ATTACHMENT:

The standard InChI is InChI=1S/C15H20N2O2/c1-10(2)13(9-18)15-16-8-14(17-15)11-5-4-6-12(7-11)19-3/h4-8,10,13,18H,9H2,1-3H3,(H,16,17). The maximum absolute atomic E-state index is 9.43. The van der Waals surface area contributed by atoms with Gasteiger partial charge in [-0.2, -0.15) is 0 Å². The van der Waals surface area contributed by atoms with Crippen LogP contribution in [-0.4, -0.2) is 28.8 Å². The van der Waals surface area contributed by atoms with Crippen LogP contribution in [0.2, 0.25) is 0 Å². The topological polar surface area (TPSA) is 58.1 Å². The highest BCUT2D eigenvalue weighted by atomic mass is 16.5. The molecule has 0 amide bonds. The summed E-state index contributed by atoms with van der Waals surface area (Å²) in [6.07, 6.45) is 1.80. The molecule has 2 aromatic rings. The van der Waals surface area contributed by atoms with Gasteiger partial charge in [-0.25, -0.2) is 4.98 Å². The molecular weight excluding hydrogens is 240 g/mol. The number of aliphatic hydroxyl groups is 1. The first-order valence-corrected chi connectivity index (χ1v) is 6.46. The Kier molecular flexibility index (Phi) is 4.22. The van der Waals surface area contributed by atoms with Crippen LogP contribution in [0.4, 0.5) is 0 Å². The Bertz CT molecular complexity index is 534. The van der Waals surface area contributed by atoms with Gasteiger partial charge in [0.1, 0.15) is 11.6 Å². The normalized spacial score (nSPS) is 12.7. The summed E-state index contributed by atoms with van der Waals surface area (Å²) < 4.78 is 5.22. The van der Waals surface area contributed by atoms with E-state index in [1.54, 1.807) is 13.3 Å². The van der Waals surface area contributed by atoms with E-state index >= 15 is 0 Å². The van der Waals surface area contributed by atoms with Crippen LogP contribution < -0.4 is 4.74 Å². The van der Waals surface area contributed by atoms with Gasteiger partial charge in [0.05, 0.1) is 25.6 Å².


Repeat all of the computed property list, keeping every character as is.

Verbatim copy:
The standard InChI is InChI=1S/C15H20N2O2/c1-10(2)13(9-18)15-16-8-14(17-15)11-5-4-6-12(7-11)19-3/h4-8,10,13,18H,9H2,1-3H3,(H,16,17). The maximum absolute atomic E-state index is 9.43. The van der Waals surface area contributed by atoms with Gasteiger partial charge in [-0.2, -0.15) is 0 Å². The van der Waals surface area contributed by atoms with Crippen LogP contribution in [-0.4, -0.2) is 28.8 Å². The van der Waals surface area contributed by atoms with Crippen LogP contribution in [0.2, 0.25) is 0 Å². The topological polar surface area (TPSA) is 58.1 Å². The highest BCUT2D eigenvalue weighted by atomic mass is 16.5. The molecule has 0 amide bonds. The summed E-state index contributed by atoms with van der Waals surface area (Å²) in [6.07, 6.45) is 1.80. The molecule has 2 aromatic rings. The van der Waals surface area contributed by atoms with Gasteiger partial charge in [-0.25, -0.2) is 4.98 Å². The molecular weight excluding hydrogens is 240 g/mol. The number of aliphatic hydroxyl groups is 1. The first-order valence-corrected chi connectivity index (χ1v) is 6.46. The Kier molecular flexibility index (Phi) is 4.22. The van der Waals surface area contributed by atoms with Crippen LogP contribution in [0.4, 0.5) is 0 Å². The Bertz CT molecular complexity index is 534. The van der Waals surface area contributed by atoms with Gasteiger partial charge in [0.1, 0.15) is 11.6 Å². The normalized spacial score (nSPS) is 12.7. The summed E-state index contributed by atoms with van der Waals surface area (Å²) < 4.78 is 5.22. The van der Waals surface area contributed by atoms with E-state index in [1.54, 1.807) is 13.3 Å². The van der Waals surface area contributed by atoms with E-state index >= 15 is 0 Å². The van der Waals surface area contributed by atoms with Crippen LogP contribution < -0.4 is 4.74 Å². The van der Waals surface area contributed by atoms with Gasteiger partial charge in [0.05, 0.1) is 25.6 Å².